It is now widely understood that generations exist. Their patterns of change are regularly reported by the Pew Research Center, and their consumer preferences are sought by marketers. People recognize that generations have contrasting styles of life and ways of doing things.
But the existence of generations poses multiple problems for social science, most basically why generations even exist at all. Let’s look at the theoretical problem here. People’s lives are separated into successive phases during which they do different activities; modern people don’t just grow up and repeat the same thing all their lives. In different generations these phases remain pretty similar. Young people, for example, pursue the same general activities that they have done in every generation.
But generations become really important because at specific moments they alter these patterns in significant ways. For example, Pew Research found that young people have increasingly delayed their marriages or don’t marry at all. The chart below shows that each generation is clearly identifiable by name, as is the year when most of its generation is aged 18 to 32 years old – the peak point of its activities.
The problem here is how all generations go through the same phases of life but handle them in contrasting styles. There are two puzzles then. First, why do generations accept the same sequence of life phases in the first place? Why are activities segregated and why should they be pursued in a strict order? And second, what makes generations different from each other? Why is each one distinct from the previous? Is it possible that generations construct their own lives, and if so, by what means do they become the authors of their own collective style?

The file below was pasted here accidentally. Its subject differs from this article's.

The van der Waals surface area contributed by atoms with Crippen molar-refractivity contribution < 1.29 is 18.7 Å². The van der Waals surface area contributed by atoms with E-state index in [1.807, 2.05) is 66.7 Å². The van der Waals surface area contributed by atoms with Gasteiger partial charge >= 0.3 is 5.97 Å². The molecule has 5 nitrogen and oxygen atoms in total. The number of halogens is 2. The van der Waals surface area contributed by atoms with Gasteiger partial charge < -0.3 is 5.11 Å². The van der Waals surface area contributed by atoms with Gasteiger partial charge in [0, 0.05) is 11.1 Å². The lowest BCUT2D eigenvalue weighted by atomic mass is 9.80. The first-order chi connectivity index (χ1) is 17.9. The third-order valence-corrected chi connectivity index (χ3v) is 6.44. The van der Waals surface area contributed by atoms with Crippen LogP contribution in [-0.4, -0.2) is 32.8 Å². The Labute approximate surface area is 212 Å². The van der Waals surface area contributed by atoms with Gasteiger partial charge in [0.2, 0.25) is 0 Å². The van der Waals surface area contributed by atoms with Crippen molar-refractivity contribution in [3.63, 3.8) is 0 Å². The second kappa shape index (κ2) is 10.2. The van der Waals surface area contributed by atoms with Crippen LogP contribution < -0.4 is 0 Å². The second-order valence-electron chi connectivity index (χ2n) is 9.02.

Social science should be able to answer big questions like these. Can it simply be an accident that modern society gives birth to these different generations? Unfortunately for us, social science is completely stumped; generations remain a huge unsolved mystery. It’s not politics or institutions that create them; no formal organizations or policies can be found that design contrasting generations. And it’s not the economy that appears to be creating them either. Economic inequalities exist within every generation, but these don’t stop people from sharing much of the same outlook, priorities, aesthetics and preferences as their peers.
The discipline that is best positioned to answer these questions is sociology. Generations are voluntary, based on attraction not coercion, and become effective by using temporary informal associations. These are all sociological qualities. But past sociology suffers from obstacles to recognizing generations; specifically, it holds onto concepts which actively deny that generations exist.
For example, ‘socialization’ theory states that parents create children who are photocopies of themselves. But to be part of their own distinct generation, children cannot be reproductions just like their parents. The existence of generations tells us, logically, that parents regularly fail to socialize their children. Different generations keep on appearing. Have parents failed?
An alternative sociology suggests itself. Perhaps social science could see generations, not as a problem, but as something that carries out a purpose or function for society. Maybe our society loves its generations and supports those parents who peddle back on the “socialization” and let generations come into being.
This possibility has fascinating implications. Perhaps generations can reshape society. This suggests that we live in a world full of exciting creative possibilities. A new and improved sociology that understands generations may be the first social science to shed light on this remarkable feature of modern society.